Global leaders are also concerned about the environment as reflected in the World Economic Forum’s 2020 Global Risks Report. Climate action failure, biodiversity loss and extreme weather are all listed in the top four global long-term risks for likelihood and impact. Businesses are faced with unprecedented challenges: How do they adapt and operate under a new paradigm of an increasingly resource-constrained world? No other sector offers the wealth and scalability of businesses. Economist Michal Porter argues that businesses are well-positioned to solve global challenges because businesses create wealth and can scale sustainable solutions.

Many corporate leaders are actively integrating sustainability into their businesses to pursue new growth opportunities, stay ahead of regulatory requirements and improve operations. Larry Fink, chairman and CEO of Blackrock, announced in January that his firm will make environmental sustainability a core consideration in investment decisions. More subtle market indicators are also at play. Research by University of Iowa Tippie College of Business associate professor of finance Wei Li recently found that some banks are charging higher rates on corporate loans with terms that exceed five years in U.S. coastal counties with significant projected risk due to sea level rise.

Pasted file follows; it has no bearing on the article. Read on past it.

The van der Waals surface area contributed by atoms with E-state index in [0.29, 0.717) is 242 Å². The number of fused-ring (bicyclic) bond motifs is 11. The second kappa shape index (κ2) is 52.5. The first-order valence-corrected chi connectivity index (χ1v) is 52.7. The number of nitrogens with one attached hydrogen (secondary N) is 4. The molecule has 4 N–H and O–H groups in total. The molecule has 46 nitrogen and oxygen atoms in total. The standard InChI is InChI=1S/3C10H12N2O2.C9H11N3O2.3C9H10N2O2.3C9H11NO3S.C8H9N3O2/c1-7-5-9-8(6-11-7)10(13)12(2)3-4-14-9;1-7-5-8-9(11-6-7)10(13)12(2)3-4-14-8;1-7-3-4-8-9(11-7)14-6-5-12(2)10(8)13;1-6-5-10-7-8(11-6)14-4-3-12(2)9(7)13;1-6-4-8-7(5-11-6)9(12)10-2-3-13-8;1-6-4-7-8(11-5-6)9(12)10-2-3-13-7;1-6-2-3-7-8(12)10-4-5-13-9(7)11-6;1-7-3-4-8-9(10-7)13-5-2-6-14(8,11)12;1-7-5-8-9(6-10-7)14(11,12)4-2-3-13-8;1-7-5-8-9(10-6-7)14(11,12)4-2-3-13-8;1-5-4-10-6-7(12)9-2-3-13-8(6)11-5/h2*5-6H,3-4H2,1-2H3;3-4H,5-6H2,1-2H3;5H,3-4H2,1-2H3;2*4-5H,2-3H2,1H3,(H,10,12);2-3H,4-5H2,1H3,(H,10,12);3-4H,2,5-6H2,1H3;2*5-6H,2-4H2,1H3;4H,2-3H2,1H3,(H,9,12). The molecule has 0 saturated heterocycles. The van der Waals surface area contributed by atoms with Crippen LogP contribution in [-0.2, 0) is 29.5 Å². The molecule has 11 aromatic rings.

Sustainability is no longer for a niche few. It is mainstream and the movement is growing.


Welcoming immigrant and refugee newcomers in the workplace
By Mark A. Grey, anthropology professor, University of Northern Iowa

With America’s baby boomers retiring in larger numbers and fewer young people entering the workforce, immigrants and refugees may be an alternative source for employees. Hiring newcomers from diverse countries, cultures, languages and faiths presents many challenges but also many opportunities. Here are few things to keep in mind: 

1. Understand and manage expectations. Many immigrants and refugees have expectations about work and life in the United States that are often impossible to realize. In reality, life in a new, complex and dynamic society like the U.S. is very difficult for most newcomers. Ask about their expectations for work and life before they come here. Help in any way you can to “soften the blow” and make their transition as smooth and less stressful as possible.